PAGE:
Concerns Grow about Impact of Border Wall on Local Communities, Environment
LADB Article ID: 80237
By: Carlos Navarro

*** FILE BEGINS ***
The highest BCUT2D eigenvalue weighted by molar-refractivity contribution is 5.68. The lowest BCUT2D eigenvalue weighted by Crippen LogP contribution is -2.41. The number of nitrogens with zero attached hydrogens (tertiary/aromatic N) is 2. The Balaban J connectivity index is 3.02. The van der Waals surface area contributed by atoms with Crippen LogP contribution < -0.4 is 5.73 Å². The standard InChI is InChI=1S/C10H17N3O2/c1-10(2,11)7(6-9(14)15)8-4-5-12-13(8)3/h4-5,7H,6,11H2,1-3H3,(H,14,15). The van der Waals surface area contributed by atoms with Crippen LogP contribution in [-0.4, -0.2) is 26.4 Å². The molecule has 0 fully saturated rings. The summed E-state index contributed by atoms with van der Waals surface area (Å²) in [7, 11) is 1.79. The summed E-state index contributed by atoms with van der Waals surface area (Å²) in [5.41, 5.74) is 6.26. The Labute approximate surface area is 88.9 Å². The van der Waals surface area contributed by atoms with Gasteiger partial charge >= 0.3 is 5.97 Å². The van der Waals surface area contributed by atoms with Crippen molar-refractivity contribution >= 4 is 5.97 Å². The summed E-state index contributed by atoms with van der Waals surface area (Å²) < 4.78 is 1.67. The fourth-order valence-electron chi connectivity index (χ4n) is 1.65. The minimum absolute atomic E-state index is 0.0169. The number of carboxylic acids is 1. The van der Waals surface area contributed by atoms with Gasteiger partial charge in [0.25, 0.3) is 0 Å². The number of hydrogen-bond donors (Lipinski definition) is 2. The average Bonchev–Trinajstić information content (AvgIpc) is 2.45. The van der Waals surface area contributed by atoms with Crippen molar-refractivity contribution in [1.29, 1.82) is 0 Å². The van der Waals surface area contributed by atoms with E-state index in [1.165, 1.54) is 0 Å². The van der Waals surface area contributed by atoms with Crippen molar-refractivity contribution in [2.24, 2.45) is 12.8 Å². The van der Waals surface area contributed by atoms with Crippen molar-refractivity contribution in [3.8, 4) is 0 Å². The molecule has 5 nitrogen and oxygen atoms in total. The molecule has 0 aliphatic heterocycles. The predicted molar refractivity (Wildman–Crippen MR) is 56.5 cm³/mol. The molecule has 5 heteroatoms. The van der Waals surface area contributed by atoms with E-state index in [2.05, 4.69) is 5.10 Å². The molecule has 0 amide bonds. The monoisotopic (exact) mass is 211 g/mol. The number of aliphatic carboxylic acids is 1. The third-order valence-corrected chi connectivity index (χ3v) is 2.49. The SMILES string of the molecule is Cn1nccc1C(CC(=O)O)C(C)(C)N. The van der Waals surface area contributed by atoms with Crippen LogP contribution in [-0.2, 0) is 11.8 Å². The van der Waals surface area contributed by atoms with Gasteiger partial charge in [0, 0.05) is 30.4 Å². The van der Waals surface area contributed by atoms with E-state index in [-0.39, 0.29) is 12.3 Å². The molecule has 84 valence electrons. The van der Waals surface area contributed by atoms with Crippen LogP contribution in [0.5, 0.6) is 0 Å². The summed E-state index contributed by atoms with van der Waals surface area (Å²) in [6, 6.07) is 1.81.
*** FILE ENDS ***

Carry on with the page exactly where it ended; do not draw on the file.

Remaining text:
Environmental groups and current and former public officials are speaking out about the potentially negative environmental impact of the huge barrier proposed by US President Donald Trump on the millions of people who live along the US-Mexico border. According to the Wilson Center’s State of the Border Report, about 15 million people lived in the border area as of 2010. That number is expected to double by 2040 if growth rates remain at current levels, according to the same report. One major concern is the impact on the supply and quality of water in the border region and the potential for flooding. The existing wall, which was reinforced and expanded as part of the Secure Fence Act of 2006 (SourceMex, Oct. 11, 2006, and Oct. 10, 2007) is already causing some problems, even though it covers only about one-third of the roughly 3,200-km (2,000-mile) border. “A lack of drainage near Nogales, Sonora, caused a section of the wall to collapse in 2011,” Juan Pablo Mayorga, a journalist with expertise on environmental matters, wrote in a guest column for the business publication Expansión. According to Mayorga, the huge barrier proposed by President Trump could modify water flows near the border, altering the depth of the area’s aquifers and threatening the supply of drinking water. Beyond the impact on humans, scientists and environmental advocates warn about potential problems for wildlife in the area, including the creation of new obstacles for animal migration.
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